THE St. Lucia Chamber of Commerce Industry and Agriculture met last Thursday with a small group of its members who had indicated concerns with the draft OECS Harmonised Credit Reporting Bill.
The OECS Bill is being developed and promoted by the Eastern Caribbean Central Bank with technical assistance from the World Bank’s International Finance Corporation (the IFC).
The meeting was facilitated by Ms. Sherise King of the Caribbean Credit Bureau Corporation who provided participants with an overview of the Bill, its context, structure and key considerations.
The meeting noted that the ECCB and IFC were recommending specific Credit Bureau legislation for the ECCU. Participants felt that the proposed legislation appeared extremely stringent in many respects compared to that which obtained in other jurisdictions. It was observed that in Trinidad and Tobago and Barbados where credit bureaus have operated successfully since 2004 and 1993 respectively, there was no Credit Bureau legislation, but rather, Data Privacy, Data Protection Laws and Electronic Transaction Laws obtained, which, as the IFC indicated, were acceptable frameworks to provide the legal underpinning for the operation of credit bureaus.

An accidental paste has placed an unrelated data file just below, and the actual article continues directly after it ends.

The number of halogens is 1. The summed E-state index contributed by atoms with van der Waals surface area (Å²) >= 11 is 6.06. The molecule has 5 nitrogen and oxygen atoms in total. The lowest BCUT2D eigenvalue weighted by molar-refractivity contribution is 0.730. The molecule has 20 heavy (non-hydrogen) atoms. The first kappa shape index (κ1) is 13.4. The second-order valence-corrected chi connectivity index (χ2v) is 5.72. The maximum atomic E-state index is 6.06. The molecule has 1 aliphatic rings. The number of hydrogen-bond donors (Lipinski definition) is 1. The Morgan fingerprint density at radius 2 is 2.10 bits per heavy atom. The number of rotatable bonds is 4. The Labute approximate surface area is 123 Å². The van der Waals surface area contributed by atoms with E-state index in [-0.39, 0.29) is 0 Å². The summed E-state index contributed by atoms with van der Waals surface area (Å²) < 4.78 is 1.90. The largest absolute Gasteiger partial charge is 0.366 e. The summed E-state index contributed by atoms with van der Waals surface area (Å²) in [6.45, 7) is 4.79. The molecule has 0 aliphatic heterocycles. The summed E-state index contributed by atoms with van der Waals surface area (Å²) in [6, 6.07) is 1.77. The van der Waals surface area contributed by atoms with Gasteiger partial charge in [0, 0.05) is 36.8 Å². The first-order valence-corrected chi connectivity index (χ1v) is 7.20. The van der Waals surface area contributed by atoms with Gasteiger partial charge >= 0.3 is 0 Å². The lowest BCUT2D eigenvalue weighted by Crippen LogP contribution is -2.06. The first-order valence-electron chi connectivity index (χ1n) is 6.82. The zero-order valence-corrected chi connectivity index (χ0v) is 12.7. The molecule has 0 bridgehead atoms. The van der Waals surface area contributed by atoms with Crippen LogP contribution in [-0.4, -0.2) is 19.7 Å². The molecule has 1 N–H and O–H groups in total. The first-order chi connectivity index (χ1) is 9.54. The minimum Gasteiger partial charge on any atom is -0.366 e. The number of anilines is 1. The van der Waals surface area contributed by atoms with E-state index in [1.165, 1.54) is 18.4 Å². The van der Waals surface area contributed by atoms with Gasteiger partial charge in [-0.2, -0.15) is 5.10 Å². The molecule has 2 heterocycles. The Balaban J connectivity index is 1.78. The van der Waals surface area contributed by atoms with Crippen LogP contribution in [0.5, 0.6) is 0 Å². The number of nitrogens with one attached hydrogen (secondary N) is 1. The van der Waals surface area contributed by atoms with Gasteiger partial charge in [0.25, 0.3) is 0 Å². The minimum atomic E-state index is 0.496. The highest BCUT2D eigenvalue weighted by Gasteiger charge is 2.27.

Participants expressed concern that the proposed legislation would lead to reduced access to credit, the exact reverse of what the creation of credit bureaus is intended to foster.
Fears over the negative impact on small and micro business were raised as it was felt that such constraining rules would compound an already restrictive environment where there was already a shortage of finance for business. This could reverberate across the economy causing economic contraction due to a drying up of the critical fuel which credit is.
Moreover the effect of the legislation’s broad and unreasonable definition of “credit information” had the potential to lead to discrimination against the poorer, small and informal sectors.
The Chamber said it was of the view that there was need for extensive discussion and clarification on the draft legislation and that substantial redrafting would be required. Additionally, the Chamber said it was “extremely worried” that there has not been public information and education taking place.
“The Chamber believes that the public needs to be educated and informed on credit bureaus, their role, their function and impact on the average consumer prior to introduction of wide ranging legislation.” a Chamber statement yesterday said.
It added: “Of grave related concern to the Chamber has been the tendency of government to rush legislation into enactment without proper national consultation with the general public and institutions which will be affected. A case in point was the Banking Act. The Chamber feels that this piece of legislation may have similar impact of negatively affecting consumers, increasing the price of services and reducing choices, events that negatively affect small business ability to access credit and thus economic growth,”
The Chamber said it plans to deepen and widen its discussion on this critical piece of legislation both with its members and the government, as well as its partner private sector organizations.